Date: January 3, 2020
Nine States Face Economic Contraction, Most Since 2009 Crisis
“Nine U.S. states’ economies are expected to slide into contraction within six months — the most since the financial crisis ended more than a decade ago, according to the latest projections from the Federal Reserve Bank of Philadelphia. West Virginia’s economy is forecast to shrink the most, while a decline in neighboring Pennsylvania is anticipated to be the most severe since May 2009 during the tail-end of the Great Recession, figures released this week show. A faltering economic outlook in coming months would likely cast a shadow over President Donald Trump’s re-election bid. Delaware, Montana and Oklahoma are still expected to face shrinking economies in the next six months, as predicted in the analysis for the prior month. But the list of states was expanded to include contractions on the horizon for Vermont, New Jersey, Kentucky and Connecticut. The bank no longer expects Alaska to post negative growth.”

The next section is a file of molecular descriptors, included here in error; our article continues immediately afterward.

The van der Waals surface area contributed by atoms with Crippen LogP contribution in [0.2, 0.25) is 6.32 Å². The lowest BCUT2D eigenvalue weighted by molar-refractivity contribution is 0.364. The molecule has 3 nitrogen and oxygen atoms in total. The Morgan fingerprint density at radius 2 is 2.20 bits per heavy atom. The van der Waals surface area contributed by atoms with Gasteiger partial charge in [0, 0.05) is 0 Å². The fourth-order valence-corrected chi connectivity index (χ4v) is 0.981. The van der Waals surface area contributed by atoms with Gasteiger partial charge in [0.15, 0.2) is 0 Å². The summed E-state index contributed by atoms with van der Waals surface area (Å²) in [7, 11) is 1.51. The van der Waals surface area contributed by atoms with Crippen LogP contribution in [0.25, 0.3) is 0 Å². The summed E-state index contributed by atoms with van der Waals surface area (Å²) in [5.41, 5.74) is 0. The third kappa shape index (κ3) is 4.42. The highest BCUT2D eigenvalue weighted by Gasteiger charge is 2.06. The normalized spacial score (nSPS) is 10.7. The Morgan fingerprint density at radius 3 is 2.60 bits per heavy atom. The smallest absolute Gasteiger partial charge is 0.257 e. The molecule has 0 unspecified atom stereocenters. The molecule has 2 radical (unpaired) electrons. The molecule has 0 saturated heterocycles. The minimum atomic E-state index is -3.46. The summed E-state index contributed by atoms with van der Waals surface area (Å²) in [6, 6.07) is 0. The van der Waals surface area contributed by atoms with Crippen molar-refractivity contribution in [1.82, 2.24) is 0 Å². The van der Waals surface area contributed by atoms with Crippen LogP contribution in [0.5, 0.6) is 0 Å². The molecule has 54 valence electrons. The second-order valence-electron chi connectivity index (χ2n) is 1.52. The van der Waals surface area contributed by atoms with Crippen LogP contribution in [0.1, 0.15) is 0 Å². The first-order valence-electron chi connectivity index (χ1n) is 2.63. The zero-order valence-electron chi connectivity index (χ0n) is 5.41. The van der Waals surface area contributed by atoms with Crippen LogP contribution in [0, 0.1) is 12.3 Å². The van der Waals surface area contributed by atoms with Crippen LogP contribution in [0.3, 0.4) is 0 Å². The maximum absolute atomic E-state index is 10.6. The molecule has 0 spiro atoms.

U.K. Construction in Longest Slump Since Financial Crisis
“U.K. construction contracted for an eighth month in December, the longest period since the financial crisis, as political uncertainty and the general election subdued client demand. IHS Markit’s index of activity fell to 44.4, falling short of the 45.9 level predicted by economists in a Bloomberg survey and remaining below the 50 level that indicates expansion. Civil engineering shrank at its fastest pace since March 2009, while commercial work and homebuilding also dropped. Even so, companies’ year-ahead business outlook rebounded as firms suggested that greater clarity on Brexit could boost orders in 2020.”
Hong Kong Dollar Surges to Strongest Since 2017 as Shorts Unwind
“The Hong Kong dollar advanced to its strongest level since April 2017, as traders unwound short positions on expectations that borrowing costs will rise amid seasonal demand for cash and potential new stock listings. The currency, which is pegged to the greenback, rallied as much as 0.16% to 7.7770 per U.S. dollar on Friday. It has been driven by bets that funding costs will increase, given seasonal cash demand ahead of the Lunar New Year holiday later this month. Continued mainland capital inflows into Hong Kong stocks and the local exchange’s discussion of potential secondary listings by Chinese technology firms have also offered support.”
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